Grief Diary, 10/1/12


Dad died today.

I’m surprised at how upset I am. This death was entirely expected. It was even wanted. He has been in such shitty shape for years; his life has been close to useless, to himself or anyone else, for months if not years. We’ve been on deathwatch for years, advanced deathwatch for months, super-advanced deathwatch for weeks. And yet when the call came, it still knocked the breath out of me. I was still only able to listen to my brother for about ten minutes before I had to get off the phone, that minute, that second, to call Ingrid and tell her to come home.

My moods today have been like weather on an unsteady day: pouring rain one minute, sunny ten minutes later, overcast and foggy ten minutes after that. I have stretches where I’m fairly calm and focused entirely on taking care of business — cancelling appointments, cancelling speaking gigs, notifying friends and colleagues — and then stretches where I’m crying and feeling overwhelmed with emotion, and then stretches where I’m in a daze, staring at walls, unable to decide even the smallest thing. These moods are entirely unpredictable. I don’t have any idea from minute to minute which I’m going to be feeling.

Packing to go home, I felt like Willow in “Buffy the Vampire Slayer,” in the episode “The Body,” the one where Buffy’s mom has just died. The scene where Willow is trying to figure out what to wear to meet her friend at the morgue. I kept staring at my closet, obsessively trying to pick the exact right clothes, feeling like everything in my closet was wrong: too snazzy, too fashionable, too flashy, too dressy, too official, too colorful, too sexy. I picked out the things that seemed to strike the right balance — calm, respectful, reasonably comfortable — and realized that all of it was black or gray. Too somber. Not right either. I spent way too much time and energy thinking about it. Funny how you can know you’re displacing, and still keep displacing anyway.

That “nothing is right” feeling. That applies to more than packing clothes. It’s how I’ve been feeling all day. No matter what I’m doing, it doesn’t feel right. When I’m falling apart, I think about all the business I need to be taking care of; when I’m taking care of business, I wonder how I can be so cold-blooded — hours, even minutes, after I learned that my father has died, and here I am calmly emailing about work matters. When I’m sitting quietly, I’m restless and want to be moving; when I’m walking, I’m exhausted and want to sit down. It’s been this way for a few weeks, actually, ever since Rick called to tell me Dad was in home hospice care, ever since the depression hit. But it was worse today.

At least today, though, I feel like I have permission. When Dad was just sick, when he was dying but we didn’t know that for sure, I couldn’t just give in to it. I couldn’t just fall apart and feel horrible. If I’d fallen apart every day that Dad might be dying, I would have spent the last five years falling apart. Now that he’s dead, it finally feels legitimate to fucking fall apart already. And then to get started putting the pieces back together.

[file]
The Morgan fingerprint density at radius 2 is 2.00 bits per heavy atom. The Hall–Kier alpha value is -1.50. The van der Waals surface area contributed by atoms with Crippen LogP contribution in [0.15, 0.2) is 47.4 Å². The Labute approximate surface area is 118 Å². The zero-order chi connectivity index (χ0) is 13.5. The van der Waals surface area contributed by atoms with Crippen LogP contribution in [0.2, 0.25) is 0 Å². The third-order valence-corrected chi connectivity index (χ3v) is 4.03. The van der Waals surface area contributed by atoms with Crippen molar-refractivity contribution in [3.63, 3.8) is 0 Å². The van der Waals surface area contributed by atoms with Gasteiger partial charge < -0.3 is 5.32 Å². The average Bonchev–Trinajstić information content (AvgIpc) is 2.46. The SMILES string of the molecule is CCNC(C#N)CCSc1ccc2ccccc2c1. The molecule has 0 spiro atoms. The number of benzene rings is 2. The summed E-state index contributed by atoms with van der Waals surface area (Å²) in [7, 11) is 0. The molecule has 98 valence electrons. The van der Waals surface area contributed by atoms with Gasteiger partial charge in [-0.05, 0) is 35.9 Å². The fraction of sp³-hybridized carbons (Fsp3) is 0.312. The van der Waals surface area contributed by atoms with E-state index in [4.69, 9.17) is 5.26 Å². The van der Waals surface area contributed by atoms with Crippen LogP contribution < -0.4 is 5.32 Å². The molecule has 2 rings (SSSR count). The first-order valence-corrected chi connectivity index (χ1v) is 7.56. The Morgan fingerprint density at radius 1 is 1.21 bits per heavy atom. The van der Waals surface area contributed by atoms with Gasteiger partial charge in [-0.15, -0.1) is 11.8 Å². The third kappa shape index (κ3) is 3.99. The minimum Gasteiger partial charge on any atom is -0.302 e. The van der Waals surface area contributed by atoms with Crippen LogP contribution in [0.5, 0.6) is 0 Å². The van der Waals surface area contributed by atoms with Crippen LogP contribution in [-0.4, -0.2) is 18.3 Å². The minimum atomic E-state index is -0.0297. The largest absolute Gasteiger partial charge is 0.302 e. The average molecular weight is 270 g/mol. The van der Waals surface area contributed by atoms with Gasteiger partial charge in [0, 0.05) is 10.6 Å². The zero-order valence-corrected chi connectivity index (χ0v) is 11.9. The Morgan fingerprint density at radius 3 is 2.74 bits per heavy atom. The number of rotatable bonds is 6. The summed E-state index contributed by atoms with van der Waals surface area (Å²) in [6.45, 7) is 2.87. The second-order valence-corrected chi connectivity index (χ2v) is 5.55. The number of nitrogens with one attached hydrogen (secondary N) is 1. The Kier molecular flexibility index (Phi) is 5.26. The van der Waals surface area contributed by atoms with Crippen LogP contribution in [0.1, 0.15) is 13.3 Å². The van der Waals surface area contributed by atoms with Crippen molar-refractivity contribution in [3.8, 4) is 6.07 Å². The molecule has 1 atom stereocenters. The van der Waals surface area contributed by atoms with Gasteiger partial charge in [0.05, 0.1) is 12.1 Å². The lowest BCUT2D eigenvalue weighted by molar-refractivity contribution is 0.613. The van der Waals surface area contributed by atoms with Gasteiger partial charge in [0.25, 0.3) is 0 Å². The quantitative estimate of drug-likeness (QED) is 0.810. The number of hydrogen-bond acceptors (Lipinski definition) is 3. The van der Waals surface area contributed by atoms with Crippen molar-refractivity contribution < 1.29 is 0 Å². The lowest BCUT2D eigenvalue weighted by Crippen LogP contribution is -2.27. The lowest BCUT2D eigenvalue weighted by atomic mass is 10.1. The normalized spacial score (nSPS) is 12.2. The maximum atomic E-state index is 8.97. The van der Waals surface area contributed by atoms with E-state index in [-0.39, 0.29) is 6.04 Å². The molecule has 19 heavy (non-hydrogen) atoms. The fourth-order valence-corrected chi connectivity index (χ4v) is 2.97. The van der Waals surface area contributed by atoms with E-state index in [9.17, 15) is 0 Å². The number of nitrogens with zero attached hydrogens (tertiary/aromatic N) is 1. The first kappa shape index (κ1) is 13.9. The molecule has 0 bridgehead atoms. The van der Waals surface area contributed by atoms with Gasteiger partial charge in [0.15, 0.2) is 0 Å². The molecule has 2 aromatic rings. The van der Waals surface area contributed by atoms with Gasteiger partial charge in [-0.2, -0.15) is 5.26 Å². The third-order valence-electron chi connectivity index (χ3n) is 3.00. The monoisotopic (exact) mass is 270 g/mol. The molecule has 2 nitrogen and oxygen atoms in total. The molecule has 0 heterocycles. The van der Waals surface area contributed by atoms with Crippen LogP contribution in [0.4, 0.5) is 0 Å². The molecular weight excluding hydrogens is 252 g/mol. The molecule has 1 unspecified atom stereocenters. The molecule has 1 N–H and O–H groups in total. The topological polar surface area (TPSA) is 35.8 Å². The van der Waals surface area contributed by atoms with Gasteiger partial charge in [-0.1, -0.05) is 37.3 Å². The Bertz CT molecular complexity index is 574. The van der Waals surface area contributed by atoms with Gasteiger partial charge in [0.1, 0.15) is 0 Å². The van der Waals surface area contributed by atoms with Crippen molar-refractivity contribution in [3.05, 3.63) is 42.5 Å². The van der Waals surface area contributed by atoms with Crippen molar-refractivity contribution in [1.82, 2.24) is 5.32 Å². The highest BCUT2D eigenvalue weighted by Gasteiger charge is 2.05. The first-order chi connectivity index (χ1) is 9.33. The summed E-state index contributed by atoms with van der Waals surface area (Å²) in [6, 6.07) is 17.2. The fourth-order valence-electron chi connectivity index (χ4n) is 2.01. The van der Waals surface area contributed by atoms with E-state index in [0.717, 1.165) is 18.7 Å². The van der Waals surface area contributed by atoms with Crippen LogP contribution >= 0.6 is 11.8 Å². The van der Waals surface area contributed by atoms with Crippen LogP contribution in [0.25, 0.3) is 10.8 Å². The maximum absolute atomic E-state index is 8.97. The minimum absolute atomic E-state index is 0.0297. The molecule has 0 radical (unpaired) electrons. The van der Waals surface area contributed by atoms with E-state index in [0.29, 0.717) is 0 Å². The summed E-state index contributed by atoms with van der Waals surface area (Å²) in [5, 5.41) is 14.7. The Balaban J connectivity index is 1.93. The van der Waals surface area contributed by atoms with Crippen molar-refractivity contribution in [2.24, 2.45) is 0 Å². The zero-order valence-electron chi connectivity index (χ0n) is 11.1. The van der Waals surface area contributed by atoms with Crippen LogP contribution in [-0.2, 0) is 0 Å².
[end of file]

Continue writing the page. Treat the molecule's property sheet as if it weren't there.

Ingrid is being so patient. Every shift in mood, she follows. When I need to take care of business and bury myself in my computer, she buries herself in hers. When I fall apart, she holds me. When I jabber, she listens. When I stare into nothing, she holds my hand. Nothing in the world like someone who’s known you better than anyone, for close to fifteen years.

Ungenerous thoughts of the day: Now I can start planning my life again, without feeling like I have an anvil hanging over my head. Now I can start scheduling talks, conferences, etc…. without having this constant “I might have to cancel at the last minute” caveat in the background. Now I can definitely punt the deadline on the new book, and nobody will blame me or get mad at me. Now Ingrid and I can definitely go on our anniversary getaway in January.

I keep feeling like I’ve forgotten how to breathe. I keep feeling like I’ve been holding my breath. I keep feeling like I’m not getting enough air, like I have to take a deep breath, like my breathing has been shallow, like I have a band around my chest.

I am loving atheism right now. Atheism has been hard lately, what with the flying hate monkeys of misogyny and all. But today on my blog, and on Atheism Plus, and in my email inbox, and on Facebook and Twitter, everyone has been wonderful. Supportive, kind, compassionate, loving, insightful, gentle. And nobody is telling me comforting lies. Nobody is telling me that reality isn’t real. It is such a relief to have a space — to have more than one space, to have space in my blog and in Atheism Plus and in Facebook and in Grief Beyond Belief, and for that matter in my own godless family — where I can tell the truth about how I’m feeling, and know that it’s safe. It is such a relief to know that I have spaces where I can tell harsh truths about death and people won’t be shocked, where nobody will gaslight me with bullshit dressed as rainbow sparkles. As painful as it is, I would rather have the ground feel solid under my feet.